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Taming Thirsty Thursdays

June 12, 2009

For college students who manage to avoid scheduling class on Friday, the weekend often kicks off on "thirsty Thursdays." A new study confirms that those without early Friday classes are much more likely to heavily drink the night before.

The report, presented at the annual forum of the Association for Institutional Research on June 2, is based on the responses of 895 undergraduates at the Loyola College in Maryland in fall 2008. The data come from a broader student lifestyle survey conducted by the institution every three years.

Students without Friday classes reported drinking an average of 3.38 drinks the day before, roughly four times more than those with a Friday class before 10 a.m. Additionally, all students drank more on Thursday, Friday and Saturday than on the other four days of the week. These trends were consistent for respondents across the board, regardless of gender, class year or individual propensity to drink.

The data confirm the notion that students who are free to sleep in on Fridays tend to "treat Thursday as if it were a weekend day, instead of a mid-weekday," said Terra Schehr, assistant vice president for institutional research and effectiveness at Loyola, who analyzed and presented the survey's results.

"One might think that that would be true just for people who are 'heavy drinkers,' but actually what these data show is that that's true for those groups for heavier drinkers as well as groups who are not heavier drinkers," Schehr said. In the survey, the students defined as "problem drinkers" were those who said they typically drank at least three times a week and had at least one blackout as a result.

Among college-age students, binge drinking -- defined as consuming more than five alcoholic beverages within two hours -- has increased since 1998, according to a 2007 study by the National Institute on Alcohol Abuse and Alcoholism.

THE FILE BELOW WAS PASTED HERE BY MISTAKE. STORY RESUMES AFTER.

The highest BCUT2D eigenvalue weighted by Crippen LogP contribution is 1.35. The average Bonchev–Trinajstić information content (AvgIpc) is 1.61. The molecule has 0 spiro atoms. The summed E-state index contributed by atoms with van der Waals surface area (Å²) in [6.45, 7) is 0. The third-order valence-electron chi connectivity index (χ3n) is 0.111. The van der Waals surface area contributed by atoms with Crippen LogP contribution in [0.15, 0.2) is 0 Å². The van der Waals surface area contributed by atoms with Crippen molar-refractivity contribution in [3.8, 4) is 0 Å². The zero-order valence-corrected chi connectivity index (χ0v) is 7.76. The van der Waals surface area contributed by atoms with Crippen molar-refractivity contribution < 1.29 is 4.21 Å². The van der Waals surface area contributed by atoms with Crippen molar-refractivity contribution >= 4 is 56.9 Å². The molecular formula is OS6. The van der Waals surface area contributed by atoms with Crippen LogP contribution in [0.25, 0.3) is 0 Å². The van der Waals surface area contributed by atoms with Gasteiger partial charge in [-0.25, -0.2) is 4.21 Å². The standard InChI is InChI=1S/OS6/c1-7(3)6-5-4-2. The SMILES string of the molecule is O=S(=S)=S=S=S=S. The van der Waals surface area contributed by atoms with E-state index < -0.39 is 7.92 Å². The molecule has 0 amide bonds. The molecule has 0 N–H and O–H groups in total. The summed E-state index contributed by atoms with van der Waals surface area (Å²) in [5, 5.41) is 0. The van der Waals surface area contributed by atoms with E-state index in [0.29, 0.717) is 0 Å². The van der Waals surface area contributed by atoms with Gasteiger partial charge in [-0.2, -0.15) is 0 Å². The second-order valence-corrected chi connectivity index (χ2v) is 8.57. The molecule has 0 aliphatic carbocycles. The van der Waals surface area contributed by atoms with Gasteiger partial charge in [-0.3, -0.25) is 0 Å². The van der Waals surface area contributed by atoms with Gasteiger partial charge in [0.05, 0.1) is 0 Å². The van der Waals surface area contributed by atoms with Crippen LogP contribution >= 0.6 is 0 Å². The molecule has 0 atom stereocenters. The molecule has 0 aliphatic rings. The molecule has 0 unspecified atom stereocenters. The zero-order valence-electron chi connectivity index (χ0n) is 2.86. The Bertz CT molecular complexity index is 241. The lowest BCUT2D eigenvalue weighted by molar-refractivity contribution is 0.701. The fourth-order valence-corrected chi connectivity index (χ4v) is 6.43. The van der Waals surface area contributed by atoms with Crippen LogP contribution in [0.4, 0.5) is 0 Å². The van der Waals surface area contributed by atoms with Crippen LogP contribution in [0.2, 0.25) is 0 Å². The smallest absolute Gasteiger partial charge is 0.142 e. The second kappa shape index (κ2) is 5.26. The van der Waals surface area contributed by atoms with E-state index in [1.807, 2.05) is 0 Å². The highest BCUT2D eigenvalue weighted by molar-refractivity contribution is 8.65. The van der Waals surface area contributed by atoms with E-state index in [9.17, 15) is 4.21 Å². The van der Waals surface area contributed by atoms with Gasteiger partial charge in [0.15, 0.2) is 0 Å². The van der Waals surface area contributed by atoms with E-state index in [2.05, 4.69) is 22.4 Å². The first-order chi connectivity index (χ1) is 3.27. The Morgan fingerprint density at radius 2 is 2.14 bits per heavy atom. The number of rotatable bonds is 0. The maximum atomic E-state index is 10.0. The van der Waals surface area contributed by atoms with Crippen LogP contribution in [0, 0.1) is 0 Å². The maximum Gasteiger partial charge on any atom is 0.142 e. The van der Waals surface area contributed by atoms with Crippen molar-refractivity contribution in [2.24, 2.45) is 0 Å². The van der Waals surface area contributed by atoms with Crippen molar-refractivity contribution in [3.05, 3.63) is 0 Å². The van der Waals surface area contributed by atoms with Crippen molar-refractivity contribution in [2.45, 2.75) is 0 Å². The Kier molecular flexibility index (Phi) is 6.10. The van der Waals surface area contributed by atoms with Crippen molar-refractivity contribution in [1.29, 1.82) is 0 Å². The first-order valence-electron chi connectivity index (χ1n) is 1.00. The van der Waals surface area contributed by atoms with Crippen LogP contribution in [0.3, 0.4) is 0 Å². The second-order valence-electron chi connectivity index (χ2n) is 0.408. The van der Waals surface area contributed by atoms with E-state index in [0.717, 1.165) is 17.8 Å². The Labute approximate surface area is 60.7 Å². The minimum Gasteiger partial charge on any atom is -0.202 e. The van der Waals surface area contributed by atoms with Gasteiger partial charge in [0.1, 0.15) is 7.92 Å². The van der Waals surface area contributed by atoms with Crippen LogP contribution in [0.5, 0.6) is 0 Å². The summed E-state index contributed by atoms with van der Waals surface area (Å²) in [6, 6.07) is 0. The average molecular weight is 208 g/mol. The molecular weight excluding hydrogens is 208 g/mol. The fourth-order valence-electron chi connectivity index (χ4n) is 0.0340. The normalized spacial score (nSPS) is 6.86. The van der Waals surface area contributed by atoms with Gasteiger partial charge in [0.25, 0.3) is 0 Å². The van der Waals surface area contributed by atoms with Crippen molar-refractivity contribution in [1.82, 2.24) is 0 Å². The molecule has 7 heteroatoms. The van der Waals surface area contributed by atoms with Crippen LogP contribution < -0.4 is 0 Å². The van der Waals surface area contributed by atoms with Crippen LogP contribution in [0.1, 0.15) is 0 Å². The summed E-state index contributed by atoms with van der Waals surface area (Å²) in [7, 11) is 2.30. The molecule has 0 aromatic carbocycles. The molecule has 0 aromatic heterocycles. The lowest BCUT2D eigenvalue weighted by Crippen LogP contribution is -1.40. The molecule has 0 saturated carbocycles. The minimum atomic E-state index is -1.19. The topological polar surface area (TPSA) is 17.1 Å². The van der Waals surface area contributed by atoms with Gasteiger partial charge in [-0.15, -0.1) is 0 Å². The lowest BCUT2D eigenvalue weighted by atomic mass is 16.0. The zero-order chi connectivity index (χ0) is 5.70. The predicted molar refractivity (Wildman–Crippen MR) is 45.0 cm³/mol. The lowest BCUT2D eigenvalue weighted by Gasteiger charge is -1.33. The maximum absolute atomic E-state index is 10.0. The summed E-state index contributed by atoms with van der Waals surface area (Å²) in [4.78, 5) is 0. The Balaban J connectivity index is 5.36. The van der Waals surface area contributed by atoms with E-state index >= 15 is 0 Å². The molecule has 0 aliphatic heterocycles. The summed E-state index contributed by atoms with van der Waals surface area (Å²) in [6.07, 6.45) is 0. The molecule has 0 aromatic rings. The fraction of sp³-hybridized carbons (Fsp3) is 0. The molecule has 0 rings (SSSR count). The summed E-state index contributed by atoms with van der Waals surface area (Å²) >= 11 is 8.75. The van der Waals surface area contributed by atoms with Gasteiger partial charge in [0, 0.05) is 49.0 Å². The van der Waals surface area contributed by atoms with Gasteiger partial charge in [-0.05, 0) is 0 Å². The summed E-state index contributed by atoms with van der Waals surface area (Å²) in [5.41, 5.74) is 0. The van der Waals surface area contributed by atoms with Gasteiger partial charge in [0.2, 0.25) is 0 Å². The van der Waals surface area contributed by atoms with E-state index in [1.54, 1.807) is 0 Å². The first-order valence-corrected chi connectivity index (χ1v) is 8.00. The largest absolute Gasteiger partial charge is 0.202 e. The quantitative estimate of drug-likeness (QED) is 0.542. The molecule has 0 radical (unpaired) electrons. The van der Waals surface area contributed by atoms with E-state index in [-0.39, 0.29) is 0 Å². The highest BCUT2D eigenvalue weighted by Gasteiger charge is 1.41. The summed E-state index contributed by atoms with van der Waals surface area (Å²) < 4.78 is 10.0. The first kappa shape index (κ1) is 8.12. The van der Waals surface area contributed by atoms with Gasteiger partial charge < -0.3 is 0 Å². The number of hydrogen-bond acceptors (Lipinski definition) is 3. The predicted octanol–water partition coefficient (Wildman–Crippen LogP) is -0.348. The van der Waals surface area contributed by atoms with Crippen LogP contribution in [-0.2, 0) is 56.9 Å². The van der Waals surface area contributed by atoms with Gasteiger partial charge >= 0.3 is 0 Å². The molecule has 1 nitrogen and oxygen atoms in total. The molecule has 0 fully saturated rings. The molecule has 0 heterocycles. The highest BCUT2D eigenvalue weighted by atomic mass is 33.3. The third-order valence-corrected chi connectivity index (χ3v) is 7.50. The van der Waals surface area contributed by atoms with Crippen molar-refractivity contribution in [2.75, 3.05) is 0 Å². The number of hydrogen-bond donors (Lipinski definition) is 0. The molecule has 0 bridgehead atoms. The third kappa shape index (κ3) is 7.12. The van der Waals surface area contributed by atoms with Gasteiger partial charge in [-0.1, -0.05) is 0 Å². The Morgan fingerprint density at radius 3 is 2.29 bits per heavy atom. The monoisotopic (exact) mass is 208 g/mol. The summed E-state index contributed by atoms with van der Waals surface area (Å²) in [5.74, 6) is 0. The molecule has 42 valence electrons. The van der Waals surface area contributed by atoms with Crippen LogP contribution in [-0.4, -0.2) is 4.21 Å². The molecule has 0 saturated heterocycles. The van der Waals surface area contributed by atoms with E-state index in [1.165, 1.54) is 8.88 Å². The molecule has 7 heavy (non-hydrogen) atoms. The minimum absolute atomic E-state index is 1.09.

In light of Loyola's survey, Schehr says that campus administrators have begun discussing various strategies to, as she calls it, "reclaim Fridays." One idea is to assign more homework due that day.

"We know students procrastinate," she said. "Give them to do something on Thursday nights that would be other than engaging in heavy drinking."

Another idea is to schedule more Friday morning classes, particularly before 10 a.m., but Schehr says that option can be overly complicated. "Putting together course schedules and finding space and faculty for a university our size is a very logistically difficult task, period," she said. "And then when you try and change that process, that is very difficult."

The University of Iowa has tried just that. In 2007, the campus announced it would offer academic departments $20 for every student enrolled in Friday morning classes, with the intention of discouraging "thirsty Thursdays."

But Sarah Hong, a rising senior at the university, says the plan has hardly made a dent in her social calendar. The 21-year-old English major says she never scheduled classes before 2:30 p.m. on Fridays in the first place: "I don't like morning classes anyway."

As for her friends whose majors did require them to take classes early on Fridays, Hong said, "I guess it did make them drink less on Thursday nights."

"But I think they were fine," she added, "because they could just go out Friday night and Saturday night."

 

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